BMW G650GS 2009 First Ride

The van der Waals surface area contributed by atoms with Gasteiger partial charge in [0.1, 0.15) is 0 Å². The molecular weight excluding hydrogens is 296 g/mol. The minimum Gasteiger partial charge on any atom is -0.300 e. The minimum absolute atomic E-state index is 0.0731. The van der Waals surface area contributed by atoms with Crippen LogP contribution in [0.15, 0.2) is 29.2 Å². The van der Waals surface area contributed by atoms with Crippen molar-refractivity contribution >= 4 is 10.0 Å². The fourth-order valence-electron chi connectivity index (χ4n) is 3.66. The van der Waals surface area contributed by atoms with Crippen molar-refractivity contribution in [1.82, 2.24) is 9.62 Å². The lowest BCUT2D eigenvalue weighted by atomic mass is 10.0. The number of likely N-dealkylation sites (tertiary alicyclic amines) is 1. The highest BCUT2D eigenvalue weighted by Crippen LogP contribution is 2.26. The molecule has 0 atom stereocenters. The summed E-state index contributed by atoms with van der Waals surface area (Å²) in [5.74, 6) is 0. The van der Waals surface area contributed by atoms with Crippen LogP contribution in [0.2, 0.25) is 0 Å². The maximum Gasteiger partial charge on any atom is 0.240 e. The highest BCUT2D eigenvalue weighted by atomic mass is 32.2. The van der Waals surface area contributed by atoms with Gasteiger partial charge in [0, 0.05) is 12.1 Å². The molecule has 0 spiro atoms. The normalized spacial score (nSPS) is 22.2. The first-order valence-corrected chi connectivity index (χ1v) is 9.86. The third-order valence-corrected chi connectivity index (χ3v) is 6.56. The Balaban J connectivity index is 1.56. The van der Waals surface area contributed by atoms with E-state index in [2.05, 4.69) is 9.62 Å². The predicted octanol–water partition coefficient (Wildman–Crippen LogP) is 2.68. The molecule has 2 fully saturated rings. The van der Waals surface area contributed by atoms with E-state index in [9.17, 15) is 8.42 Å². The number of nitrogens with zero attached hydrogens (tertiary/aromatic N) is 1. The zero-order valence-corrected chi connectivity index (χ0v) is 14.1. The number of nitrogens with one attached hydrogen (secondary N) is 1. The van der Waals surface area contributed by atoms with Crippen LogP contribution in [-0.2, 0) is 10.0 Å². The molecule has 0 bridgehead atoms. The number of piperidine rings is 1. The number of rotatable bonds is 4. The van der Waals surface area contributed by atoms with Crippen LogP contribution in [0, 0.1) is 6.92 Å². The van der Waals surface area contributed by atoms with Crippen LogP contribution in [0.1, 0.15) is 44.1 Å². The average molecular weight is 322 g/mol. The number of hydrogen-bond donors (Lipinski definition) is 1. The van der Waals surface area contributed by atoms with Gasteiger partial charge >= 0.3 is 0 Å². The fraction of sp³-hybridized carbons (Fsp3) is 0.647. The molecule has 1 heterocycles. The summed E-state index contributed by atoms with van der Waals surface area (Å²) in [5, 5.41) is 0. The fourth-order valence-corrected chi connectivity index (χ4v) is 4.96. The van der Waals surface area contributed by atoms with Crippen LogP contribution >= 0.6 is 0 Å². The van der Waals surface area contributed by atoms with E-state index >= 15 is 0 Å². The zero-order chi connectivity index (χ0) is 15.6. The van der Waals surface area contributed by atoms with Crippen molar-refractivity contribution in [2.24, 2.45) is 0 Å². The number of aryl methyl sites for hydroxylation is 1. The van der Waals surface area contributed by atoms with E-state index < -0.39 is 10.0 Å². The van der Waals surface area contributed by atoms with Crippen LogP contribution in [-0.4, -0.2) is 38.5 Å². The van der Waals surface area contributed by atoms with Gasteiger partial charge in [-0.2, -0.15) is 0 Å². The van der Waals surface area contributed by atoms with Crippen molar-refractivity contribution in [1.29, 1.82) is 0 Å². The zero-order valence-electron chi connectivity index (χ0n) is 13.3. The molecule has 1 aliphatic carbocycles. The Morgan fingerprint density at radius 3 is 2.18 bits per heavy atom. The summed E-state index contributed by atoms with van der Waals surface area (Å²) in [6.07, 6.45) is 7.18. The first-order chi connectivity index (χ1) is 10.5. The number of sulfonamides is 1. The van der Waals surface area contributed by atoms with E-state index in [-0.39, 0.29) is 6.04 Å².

I wasn't mentioned that the G650 GS lost a half gallon of fuel capacity in the update. Overall I am a bit disappointed that there is very little updated here besides the China made engine. Suspension and weight have long been the Achilles heal of the F/G 50GS. I would have thought sourcing some of the suspension updates from the other G models would have been appreciated. Overall this model has always been a much more practical model than the other G650s and I am not surprised that the Xmoto and Xchallenge have disappeared from the line up. Now if BMW would just change the name of the 650/800 twins to an honest F800 GS and F800 GS Adventure respectively.The motor feels pretty standard in its role as a competent 650 Single. Without having other bikes on hand for a direct comparison, I’d say that the Beemer mill is slightly stronger than the unofficial class king, Kawasaki’s KLR650. Vibration levels are the usual with few transferred through the seat, and most felt in the weighted handlebar. BMW engineers are on site at the Chinese manufacturing facility to ensure quality control on what is essentially the same Rotax-designed, fuel-injected, DOHC motor as found in the G 650 Xchallenge. With 53 claimed horsepower at 7000 rpm, (you’re in the red zone at 7500) most of the ride was spent within 2K of redline. Wringing the 650’s neck brings a smile, but not necessarily a big surge of power. The best power is definitely mid- to top-end, but typical use, especially in the city, will likely be less high-strung. The G650 BMW uses gearing to give the motor some life off the bottom. A low first gear makes launching easy, but runs out quickly. We didn’t prefer second-gear starts, but still found the 650GS quicker off the line than our metal-encased neighbors.

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